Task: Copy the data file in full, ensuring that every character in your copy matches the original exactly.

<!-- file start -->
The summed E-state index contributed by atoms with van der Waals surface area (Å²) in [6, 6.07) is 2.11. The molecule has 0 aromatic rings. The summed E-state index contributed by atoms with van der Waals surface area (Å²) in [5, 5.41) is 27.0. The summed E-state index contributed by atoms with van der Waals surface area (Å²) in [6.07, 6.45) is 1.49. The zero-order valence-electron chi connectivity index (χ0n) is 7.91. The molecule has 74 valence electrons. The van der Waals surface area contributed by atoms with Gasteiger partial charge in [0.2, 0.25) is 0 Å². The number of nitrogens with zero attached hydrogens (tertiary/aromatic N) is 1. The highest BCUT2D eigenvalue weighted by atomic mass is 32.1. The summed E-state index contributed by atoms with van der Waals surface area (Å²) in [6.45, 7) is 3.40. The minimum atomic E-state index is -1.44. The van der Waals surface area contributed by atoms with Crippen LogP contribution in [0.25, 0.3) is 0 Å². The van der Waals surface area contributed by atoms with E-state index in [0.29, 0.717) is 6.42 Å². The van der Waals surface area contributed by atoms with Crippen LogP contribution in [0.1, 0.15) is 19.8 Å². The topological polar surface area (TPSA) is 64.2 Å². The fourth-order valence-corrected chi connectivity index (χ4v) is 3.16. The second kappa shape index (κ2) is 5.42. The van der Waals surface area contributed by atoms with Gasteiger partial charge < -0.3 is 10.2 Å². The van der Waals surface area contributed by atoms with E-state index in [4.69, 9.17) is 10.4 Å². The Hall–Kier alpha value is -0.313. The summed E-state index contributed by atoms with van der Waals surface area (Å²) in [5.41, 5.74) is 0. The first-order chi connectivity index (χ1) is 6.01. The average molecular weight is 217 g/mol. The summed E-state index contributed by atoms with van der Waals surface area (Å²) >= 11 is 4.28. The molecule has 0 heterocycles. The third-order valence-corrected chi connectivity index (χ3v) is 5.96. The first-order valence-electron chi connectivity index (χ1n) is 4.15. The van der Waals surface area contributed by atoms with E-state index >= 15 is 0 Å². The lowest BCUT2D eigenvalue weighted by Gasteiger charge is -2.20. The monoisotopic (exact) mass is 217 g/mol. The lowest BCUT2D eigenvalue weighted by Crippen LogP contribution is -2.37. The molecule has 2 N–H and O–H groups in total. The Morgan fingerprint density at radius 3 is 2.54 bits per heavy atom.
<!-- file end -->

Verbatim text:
The summed E-state index contributed by atoms with van der Waals surface area (Å²) in [6, 6.07) is 2.11. The molecule has 0 aromatic rings. The summed E-state index contributed by atoms with van der Waals surface area (Å²) in [5, 5.41) is 27.0. The summed E-state index contributed by atoms with van der Waals surface area (Å²) in [6.07, 6.45) is 1.49. The zero-order valence-electron chi connectivity index (χ0n) is 7.91. The molecule has 74 valence electrons. The van der Waals surface area contributed by atoms with Gasteiger partial charge in [0.2, 0.25) is 0 Å². The number of nitrogens with zero attached hydrogens (tertiary/aromatic N) is 1. The highest BCUT2D eigenvalue weighted by atomic mass is 32.1. The summed E-state index contributed by atoms with van der Waals surface area (Å²) in [6.45, 7) is 3.40. The minimum atomic E-state index is -1.44. The van der Waals surface area contributed by atoms with Crippen LogP contribution in [0.25, 0.3) is 0 Å². The van der Waals surface area contributed by atoms with E-state index in [0.29, 0.717) is 6.42 Å². The van der Waals surface area contributed by atoms with Crippen LogP contribution in [0.1, 0.15) is 19.8 Å². The topological polar surface area (TPSA) is 64.2 Å². The fourth-order valence-corrected chi connectivity index (χ4v) is 3.16. The second kappa shape index (κ2) is 5.42. The van der Waals surface area contributed by atoms with Gasteiger partial charge < -0.3 is 10.2 Å². The van der Waals surface area contributed by atoms with E-state index in [4.69, 9.17) is 10.4 Å². The Hall–Kier alpha value is -0.313. The summed E-state index contributed by atoms with van der Waals surface area (Å²) in [5.41, 5.74) is 0. The first-order chi connectivity index (χ1) is 6.01. The average molecular weight is 217 g/mol. The summed E-state index contributed by atoms with van der Waals surface area (Å²) >= 11 is 4.28. The molecule has 0 heterocycles. The third-order valence-corrected chi connectivity index (χ3v) is 5.96. The first-order valence-electron chi connectivity index (χ1n) is 4.15. The van der Waals surface area contributed by atoms with E-state index >= 15 is 0 Å². The lowest BCUT2D eigenvalue weighted by Gasteiger charge is -2.20. The monoisotopic (exact) mass is 217 g/mol. The lowest BCUT2D eigenvalue weighted by Crippen LogP contribution is -2.37. The molecule has 2 N–H and O–H groups in total. The Morgan fingerprint density at radius 3 is 2.54 bits per heavy atom.